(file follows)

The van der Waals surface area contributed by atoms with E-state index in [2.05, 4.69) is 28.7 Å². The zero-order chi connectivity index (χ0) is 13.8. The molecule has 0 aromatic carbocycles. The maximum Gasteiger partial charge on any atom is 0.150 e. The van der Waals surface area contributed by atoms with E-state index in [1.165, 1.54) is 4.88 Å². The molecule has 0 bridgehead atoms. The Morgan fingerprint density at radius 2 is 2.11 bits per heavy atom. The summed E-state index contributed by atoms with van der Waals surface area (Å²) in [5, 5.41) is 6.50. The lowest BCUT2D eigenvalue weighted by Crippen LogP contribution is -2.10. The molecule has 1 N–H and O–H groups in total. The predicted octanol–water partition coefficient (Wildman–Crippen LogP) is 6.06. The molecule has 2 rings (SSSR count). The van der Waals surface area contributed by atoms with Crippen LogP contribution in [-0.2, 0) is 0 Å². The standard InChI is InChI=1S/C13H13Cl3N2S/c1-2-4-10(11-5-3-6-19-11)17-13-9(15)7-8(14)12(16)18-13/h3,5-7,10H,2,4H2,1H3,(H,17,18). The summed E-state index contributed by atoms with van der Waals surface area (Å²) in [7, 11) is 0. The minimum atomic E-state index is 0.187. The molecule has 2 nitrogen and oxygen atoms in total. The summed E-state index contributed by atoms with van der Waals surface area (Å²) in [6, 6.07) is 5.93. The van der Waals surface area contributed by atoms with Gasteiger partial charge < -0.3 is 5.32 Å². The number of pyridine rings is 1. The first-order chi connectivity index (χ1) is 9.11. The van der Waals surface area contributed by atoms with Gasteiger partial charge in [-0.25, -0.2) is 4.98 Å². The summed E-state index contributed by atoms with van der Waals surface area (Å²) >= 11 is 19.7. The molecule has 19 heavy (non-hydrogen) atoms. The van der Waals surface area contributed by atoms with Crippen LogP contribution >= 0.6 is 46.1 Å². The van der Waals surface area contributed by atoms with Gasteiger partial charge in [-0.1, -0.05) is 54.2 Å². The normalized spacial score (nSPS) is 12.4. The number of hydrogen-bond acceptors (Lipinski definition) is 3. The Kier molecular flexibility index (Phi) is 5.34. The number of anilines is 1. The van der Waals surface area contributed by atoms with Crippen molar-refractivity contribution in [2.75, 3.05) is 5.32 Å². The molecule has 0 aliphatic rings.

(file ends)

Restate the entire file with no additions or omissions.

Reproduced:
The van der Waals surface area contributed by atoms with E-state index in [2.05, 4.69) is 28.7 Å². The zero-order chi connectivity index (χ0) is 13.8. The molecule has 0 aromatic carbocycles. The maximum Gasteiger partial charge on any atom is 0.150 e. The van der Waals surface area contributed by atoms with E-state index in [1.165, 1.54) is 4.88 Å². The molecule has 0 bridgehead atoms. The Morgan fingerprint density at radius 2 is 2.11 bits per heavy atom. The summed E-state index contributed by atoms with van der Waals surface area (Å²) in [5, 5.41) is 6.50. The lowest BCUT2D eigenvalue weighted by Crippen LogP contribution is -2.10. The molecule has 1 N–H and O–H groups in total. The predicted octanol–water partition coefficient (Wildman–Crippen LogP) is 6.06. The molecule has 2 rings (SSSR count). The van der Waals surface area contributed by atoms with Crippen LogP contribution in [-0.2, 0) is 0 Å². The standard InChI is InChI=1S/C13H13Cl3N2S/c1-2-4-10(11-5-3-6-19-11)17-13-9(15)7-8(14)12(16)18-13/h3,5-7,10H,2,4H2,1H3,(H,17,18). The summed E-state index contributed by atoms with van der Waals surface area (Å²) in [7, 11) is 0. The minimum atomic E-state index is 0.187. The molecule has 2 nitrogen and oxygen atoms in total. The summed E-state index contributed by atoms with van der Waals surface area (Å²) in [6, 6.07) is 5.93. The van der Waals surface area contributed by atoms with Gasteiger partial charge < -0.3 is 5.32 Å². The number of pyridine rings is 1. The first-order chi connectivity index (χ1) is 9.11. The van der Waals surface area contributed by atoms with Gasteiger partial charge in [-0.25, -0.2) is 4.98 Å². The summed E-state index contributed by atoms with van der Waals surface area (Å²) >= 11 is 19.7. The molecule has 19 heavy (non-hydrogen) atoms. The van der Waals surface area contributed by atoms with Crippen LogP contribution >= 0.6 is 46.1 Å². The van der Waals surface area contributed by atoms with Gasteiger partial charge in [-0.1, -0.05) is 54.2 Å². The normalized spacial score (nSPS) is 12.4. The number of hydrogen-bond acceptors (Lipinski definition) is 3. The Kier molecular flexibility index (Phi) is 5.34. The number of anilines is 1. The van der Waals surface area contributed by atoms with Crippen molar-refractivity contribution in [2.75, 3.05) is 5.32 Å². The molecule has 0 aliphatic rings.